The trip had it all: wild animals, magnificent landscapes, more kayaking than I could have hoped for, wild storms and rough crossings on the ship, and most importantly, a great group of people to travel with. Since disembarking in the harbour of Reykjavik this morning I have gradually been getting used to being in civilisation again and walking out my sea legs. The last two weeks I have lived in a microcosmos, with a small group of people you get to know better and better, and without access to telephone or internet, so even a small city like Reykjavik was a bit overwhelming at first.

Being disconnected from phone and email was absolutely wonderful and I highly recommend disconnecting when you have a chance like this. It was probably a week into the trip that I realised that I had not had one thought regarding work or anything else; I was simply in the moment and I stayed in it for the entire time.

The small part I have seen of the Arctic feels like a timeless place; or at least one where our conventional perception of time is irrelevant. In the next few days, in between sightseeing and flights back home, I will attempt to write up the experience in separate blog posts, bearing in mind these wise words of Barry Lopez that “because you have seen something doesn’t mean you can explain it”.

78 degrees north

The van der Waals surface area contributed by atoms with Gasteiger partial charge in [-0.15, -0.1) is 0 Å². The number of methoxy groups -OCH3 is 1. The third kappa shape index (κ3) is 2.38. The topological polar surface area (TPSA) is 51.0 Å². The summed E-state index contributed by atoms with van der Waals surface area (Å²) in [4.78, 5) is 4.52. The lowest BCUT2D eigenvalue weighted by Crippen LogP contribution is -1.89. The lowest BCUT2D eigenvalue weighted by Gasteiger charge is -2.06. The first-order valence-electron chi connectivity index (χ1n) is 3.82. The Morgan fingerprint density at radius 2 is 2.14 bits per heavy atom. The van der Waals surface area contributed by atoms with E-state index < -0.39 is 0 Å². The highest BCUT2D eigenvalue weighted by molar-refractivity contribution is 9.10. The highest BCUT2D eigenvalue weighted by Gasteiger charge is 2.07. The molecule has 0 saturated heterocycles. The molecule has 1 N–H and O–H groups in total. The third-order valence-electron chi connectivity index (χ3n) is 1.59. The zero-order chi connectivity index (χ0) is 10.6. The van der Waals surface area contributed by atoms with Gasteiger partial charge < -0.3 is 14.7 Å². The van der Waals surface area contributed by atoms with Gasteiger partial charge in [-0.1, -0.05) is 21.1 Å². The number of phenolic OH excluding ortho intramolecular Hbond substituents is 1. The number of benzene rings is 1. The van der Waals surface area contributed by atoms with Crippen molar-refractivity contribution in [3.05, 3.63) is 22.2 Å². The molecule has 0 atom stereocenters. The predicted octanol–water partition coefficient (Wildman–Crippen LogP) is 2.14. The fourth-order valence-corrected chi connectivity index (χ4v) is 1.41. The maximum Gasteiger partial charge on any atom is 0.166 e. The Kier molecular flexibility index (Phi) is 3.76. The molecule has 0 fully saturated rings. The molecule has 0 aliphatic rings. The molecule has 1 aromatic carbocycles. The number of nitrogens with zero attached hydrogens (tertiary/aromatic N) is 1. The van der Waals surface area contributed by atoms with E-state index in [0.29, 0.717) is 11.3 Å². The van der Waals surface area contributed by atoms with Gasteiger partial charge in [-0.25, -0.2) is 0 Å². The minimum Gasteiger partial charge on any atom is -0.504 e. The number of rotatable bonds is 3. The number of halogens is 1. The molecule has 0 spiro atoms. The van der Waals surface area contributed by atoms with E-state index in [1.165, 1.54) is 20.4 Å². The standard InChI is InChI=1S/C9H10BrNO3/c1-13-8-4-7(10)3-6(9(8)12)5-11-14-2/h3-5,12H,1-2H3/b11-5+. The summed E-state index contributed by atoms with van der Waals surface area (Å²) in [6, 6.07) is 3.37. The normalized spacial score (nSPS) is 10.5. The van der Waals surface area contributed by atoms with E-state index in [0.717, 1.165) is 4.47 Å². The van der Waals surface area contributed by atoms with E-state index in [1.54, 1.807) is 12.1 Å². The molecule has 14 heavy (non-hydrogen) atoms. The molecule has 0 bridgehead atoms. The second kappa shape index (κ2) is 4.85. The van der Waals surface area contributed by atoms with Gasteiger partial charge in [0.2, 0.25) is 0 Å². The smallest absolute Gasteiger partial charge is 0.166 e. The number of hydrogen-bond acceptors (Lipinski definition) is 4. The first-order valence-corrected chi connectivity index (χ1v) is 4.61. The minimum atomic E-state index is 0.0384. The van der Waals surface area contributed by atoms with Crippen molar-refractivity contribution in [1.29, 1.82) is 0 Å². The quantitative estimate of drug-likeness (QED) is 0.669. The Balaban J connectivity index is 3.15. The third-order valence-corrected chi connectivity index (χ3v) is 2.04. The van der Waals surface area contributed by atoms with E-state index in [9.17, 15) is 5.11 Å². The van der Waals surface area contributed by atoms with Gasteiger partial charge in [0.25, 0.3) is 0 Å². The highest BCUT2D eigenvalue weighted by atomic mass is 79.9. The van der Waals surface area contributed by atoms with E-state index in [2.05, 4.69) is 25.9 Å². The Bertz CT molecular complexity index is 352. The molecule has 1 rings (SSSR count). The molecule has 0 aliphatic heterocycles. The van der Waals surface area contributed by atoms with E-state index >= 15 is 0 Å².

In two weeks’ time I will be getting on a plane to fly to Longyearbyen, a small town in the archipelago of Svalbard, which occasionally gets in the news when yet another tourist is mauled by a polar bear. I will be joining an expedition cruise there, which for me is the adventure of a lifetime, one I’ve long dreamed of. The cruise will go along the coast of Svalbard, then cross to Greenland, move into Scoresby Sund and finish in Iceland. It holds the promise of seeing whales, polar bears, arctic terns, foxes, possibly some reindeer and much more wildlife that would turn into a long list if I listed them all. To make it even more exciting I have booked the kayaking activity, which means I will be going out in a small group in double kayaks with a chance to observe wildlife even closer. My spare room is filling up with cold weather gear and my biggest dilemmas at the moment are hitting the right weather to do more kayaking training down the coast and deciding between what lenses and camera bodies to take. Do I take the flash or not? Do I take this zoom lens or that one? Choices, choices. I’ve been asking some advice from friends who have done this trip before and who always have sound advice. They suggested I focus on opting for redundancies rather than more lenses and I think that’s spot on. Once I’ve made my choices I know I will be fine and constraints usually focus you more on your photography than having too many options to choose from. Apart from that it will be wonderful to be on a ship with no city noise to distract. No cars, no horns, no buses, no trucks, no deafening car stereos. And once in the kayaks, just the splash of paddles on the water. I have loaded up the kindle with books by Barry Lopez. Of course I have read his Arctic Dreams, for the fourth time at last count. I first discovered it many years ago and see it pop up in every book written about the Arctic. His writing is erudite and poetic, so it’s no surprise that it has become such a reference work. I’ve downloaded a number of his other books and look forward to some quiet moments reading those. The blog has been very quiet for a while and that has mainly been because there has been no travel, but the next few months I will make up for that. This is the first of a few upcoming trips, with a trip to the Antarctic scheduled for November, in between some shorter tropical trips. I aim to write one or two more posts before starting this trip. During the trip it will be difficult to post, due to the lack of communications, but I will write them while cruising and once I’m on terra firma again, I will upload at the first opportunity. And finally, I figured it was time for a fresh look of the blog. I may make a few more tweaks in the next two weeks, but I think it’s already looking better than it was before.